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Reaching farther with fiber optics


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ast month, Northeast Rural Services, Inc. (NRS) announced the undertaking of a new venture. T rough a newly established division, BOLT Fiber


Optic Services, the subsidiary will be bringing fi ber optic technology to northeast Oklahoma. BOLT Fiber Optic Services plans to off er Internet up to 1 gigabit as well as high defi nition television and video services. Customers will also have access to a Voice over Internet Protocol (VoIP) telephone service, being made available by an independent contractor. Since some of these services may be available from


other providers, one might ask “What makes BOLT ser- vices unique?” or “What is so special about fi ber optics?” Over the next several months these questions will be answered. Together we will learn more about fi ber optics and some of the benefi ts it off ers to residents and busi- nesses in northeast Oklahoma. T ere are several factors that make BOLT services


unique. T e one we will talk about in this issue is its delivery mechanism—optical fi ber. Optical what? Fiber? No, we aren’t talking about a


breakfast cereal or supplement. Optical fi ber is a cable containing strands of glass. Lasers transmit pulses of light that allows information to be carried through the glass to an end point, such as a computer or TV set top box. T e pulses are turned on and off rapidly. A single fi ber can carry multiple streams of information at the same time over diff erent wave- lengths or colors of light. Fiber optic cable has several advantages over oth-


er delivery mechanisms, such as copper wire or coaxial cable.


First, it is great for rural areas. Signals created by pulsating light can travel long distances inside fi ber cable without weakening. A stronger, digital signal relates better television reception and clearer VoIP telephone conversations than traditional types of cable. It also requires less equipment to reach greater distances. Less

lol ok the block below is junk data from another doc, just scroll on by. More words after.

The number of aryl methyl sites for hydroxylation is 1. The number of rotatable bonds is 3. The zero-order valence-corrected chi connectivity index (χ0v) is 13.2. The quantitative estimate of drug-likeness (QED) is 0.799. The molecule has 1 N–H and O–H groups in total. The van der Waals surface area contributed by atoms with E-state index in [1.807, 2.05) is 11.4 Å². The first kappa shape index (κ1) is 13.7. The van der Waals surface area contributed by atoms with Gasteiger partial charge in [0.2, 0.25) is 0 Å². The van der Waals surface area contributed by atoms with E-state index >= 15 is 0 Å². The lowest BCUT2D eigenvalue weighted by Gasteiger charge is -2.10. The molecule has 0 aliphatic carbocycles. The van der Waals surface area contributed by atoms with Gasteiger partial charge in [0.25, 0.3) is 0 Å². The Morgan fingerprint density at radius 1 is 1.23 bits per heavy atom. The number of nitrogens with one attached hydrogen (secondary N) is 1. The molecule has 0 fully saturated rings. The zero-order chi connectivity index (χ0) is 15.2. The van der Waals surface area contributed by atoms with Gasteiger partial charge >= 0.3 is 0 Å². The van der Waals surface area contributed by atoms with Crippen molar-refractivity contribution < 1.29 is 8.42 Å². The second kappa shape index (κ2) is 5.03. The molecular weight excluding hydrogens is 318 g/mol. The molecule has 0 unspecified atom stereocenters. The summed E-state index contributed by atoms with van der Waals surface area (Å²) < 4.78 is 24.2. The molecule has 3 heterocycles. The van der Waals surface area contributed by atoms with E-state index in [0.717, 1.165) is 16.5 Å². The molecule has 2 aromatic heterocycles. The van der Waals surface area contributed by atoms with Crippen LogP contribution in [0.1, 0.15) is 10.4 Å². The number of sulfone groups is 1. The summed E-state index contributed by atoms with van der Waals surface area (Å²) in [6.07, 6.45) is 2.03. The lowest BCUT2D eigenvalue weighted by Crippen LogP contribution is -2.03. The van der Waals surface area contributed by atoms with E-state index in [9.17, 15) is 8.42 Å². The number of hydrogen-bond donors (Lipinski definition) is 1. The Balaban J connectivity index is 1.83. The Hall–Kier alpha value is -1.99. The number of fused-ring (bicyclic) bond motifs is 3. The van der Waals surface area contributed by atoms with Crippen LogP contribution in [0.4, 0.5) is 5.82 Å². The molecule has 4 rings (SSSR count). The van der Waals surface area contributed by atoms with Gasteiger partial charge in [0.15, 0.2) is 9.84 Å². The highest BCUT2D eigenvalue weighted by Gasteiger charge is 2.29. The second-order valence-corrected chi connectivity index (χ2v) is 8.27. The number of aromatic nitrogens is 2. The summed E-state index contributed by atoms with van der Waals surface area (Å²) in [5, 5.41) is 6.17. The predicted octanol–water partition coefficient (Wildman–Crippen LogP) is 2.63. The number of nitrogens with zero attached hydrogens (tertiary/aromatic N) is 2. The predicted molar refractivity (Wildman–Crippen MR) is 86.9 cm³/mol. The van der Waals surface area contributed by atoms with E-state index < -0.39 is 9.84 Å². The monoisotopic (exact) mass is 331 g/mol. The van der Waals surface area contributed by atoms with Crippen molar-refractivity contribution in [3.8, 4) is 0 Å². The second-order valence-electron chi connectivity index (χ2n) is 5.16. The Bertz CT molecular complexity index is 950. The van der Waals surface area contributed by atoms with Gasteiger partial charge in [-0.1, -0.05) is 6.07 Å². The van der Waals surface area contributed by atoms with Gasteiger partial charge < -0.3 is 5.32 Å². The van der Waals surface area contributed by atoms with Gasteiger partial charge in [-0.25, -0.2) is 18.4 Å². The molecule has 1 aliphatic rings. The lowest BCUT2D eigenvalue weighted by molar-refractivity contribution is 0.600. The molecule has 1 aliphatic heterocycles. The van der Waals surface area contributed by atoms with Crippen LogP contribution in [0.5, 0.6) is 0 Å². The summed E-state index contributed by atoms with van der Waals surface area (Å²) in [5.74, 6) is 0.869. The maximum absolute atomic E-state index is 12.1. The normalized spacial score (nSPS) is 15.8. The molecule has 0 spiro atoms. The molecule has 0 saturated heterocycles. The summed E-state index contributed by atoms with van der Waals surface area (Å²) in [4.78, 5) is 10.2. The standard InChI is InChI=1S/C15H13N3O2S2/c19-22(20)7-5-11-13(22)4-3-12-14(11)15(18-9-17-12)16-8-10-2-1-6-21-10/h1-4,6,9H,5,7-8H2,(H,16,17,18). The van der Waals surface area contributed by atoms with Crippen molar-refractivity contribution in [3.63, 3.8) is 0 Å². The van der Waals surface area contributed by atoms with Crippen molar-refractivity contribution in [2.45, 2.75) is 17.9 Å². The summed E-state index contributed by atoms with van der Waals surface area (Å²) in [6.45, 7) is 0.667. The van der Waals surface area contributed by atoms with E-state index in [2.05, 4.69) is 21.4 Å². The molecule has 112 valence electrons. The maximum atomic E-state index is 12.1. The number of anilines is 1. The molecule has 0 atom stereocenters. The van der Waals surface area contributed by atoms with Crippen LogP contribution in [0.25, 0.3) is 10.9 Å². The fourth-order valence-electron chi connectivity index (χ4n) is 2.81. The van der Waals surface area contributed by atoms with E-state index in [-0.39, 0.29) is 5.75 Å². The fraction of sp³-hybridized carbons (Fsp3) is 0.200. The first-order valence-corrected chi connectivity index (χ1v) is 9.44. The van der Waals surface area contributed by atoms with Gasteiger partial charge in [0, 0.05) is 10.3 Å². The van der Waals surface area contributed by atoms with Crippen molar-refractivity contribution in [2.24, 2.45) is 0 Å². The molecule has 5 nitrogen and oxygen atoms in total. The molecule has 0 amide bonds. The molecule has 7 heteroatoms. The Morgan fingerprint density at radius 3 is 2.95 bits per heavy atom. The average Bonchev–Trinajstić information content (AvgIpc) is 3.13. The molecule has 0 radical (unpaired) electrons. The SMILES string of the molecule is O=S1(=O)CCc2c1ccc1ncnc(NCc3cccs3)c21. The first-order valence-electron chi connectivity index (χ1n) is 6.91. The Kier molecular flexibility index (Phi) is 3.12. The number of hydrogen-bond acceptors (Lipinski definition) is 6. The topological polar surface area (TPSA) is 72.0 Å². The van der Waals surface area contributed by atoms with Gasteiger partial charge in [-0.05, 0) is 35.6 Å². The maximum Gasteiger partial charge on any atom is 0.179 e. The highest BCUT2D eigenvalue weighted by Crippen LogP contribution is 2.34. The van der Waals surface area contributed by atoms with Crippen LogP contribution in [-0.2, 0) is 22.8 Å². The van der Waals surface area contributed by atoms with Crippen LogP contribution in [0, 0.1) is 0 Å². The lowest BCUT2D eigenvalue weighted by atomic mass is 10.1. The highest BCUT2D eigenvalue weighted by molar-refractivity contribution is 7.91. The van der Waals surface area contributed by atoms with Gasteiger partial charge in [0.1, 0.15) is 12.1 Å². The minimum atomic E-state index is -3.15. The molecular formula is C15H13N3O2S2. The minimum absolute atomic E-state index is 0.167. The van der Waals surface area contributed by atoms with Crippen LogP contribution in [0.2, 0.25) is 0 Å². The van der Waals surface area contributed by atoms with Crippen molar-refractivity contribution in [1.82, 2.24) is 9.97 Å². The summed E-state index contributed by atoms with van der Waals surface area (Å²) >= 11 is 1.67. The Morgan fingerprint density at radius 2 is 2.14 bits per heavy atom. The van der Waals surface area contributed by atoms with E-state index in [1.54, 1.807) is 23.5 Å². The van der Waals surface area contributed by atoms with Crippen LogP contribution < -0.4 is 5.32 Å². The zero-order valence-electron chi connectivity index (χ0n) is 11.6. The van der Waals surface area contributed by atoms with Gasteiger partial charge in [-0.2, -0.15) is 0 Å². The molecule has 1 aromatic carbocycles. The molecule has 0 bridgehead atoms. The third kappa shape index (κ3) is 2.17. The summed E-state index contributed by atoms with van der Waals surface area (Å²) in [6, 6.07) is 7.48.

equipment equals lower cost, less maintenance and fewer points of failure, thus optimizing reliability. Fiber is easy to deploy. It is thin and fl exible—


thinner even than a human hair. In fact, according to Broadband Communities publication, “one bundle of fi ber cable not much thicker than a pencil can carry all of the world’s communication traffi c.” T e size, weight and fl exibility of this type of cable allows for easier installation. It allows for more TV channels and Internet bandwidth to come into one’s home or business over a smaller cable. Once fi ber is installed, it does not have to be re-


placed when there is a technology upgrade. Instead, the fi ber remains in place and the equipment that creates and receives the light pulses are changed. T is allows for less inconvenience to the customer. Fiber is rugged and weatherproof. Fiber optic cable has a longer life than copper because it does not corrode, is not easily aff ected by water and generates no heat. It is also resistant to lightning. Its durability allows for less maintenance and increased reliability. Finally, the operating cost for fi ber optics is lower


and the environmental benefi ts are higher. It costs less to operate a fi ber network. T e technology employed by BOLT uses light signals instead of electronics. Lower operating costs allow fi ber optic to remain competitive in price against many of the older technology materials, such as copper, that are available to consumers. T e advantages of fi ber optic cable are many and that makes it uniquely superior to the technology other carries may use to provide Internet, television and tele- phone services. Over a network constructed by BOLT Fiber Optic Services, customers will enjoy service that is reliable, far reaching and requires little maintenance. For more information or to sign up for BOLT


Fiber Optic Services, call 1-800-256-6405, email: info@boltfi ber.com, or visit www.neelectric.com. 


January 2014 - 7


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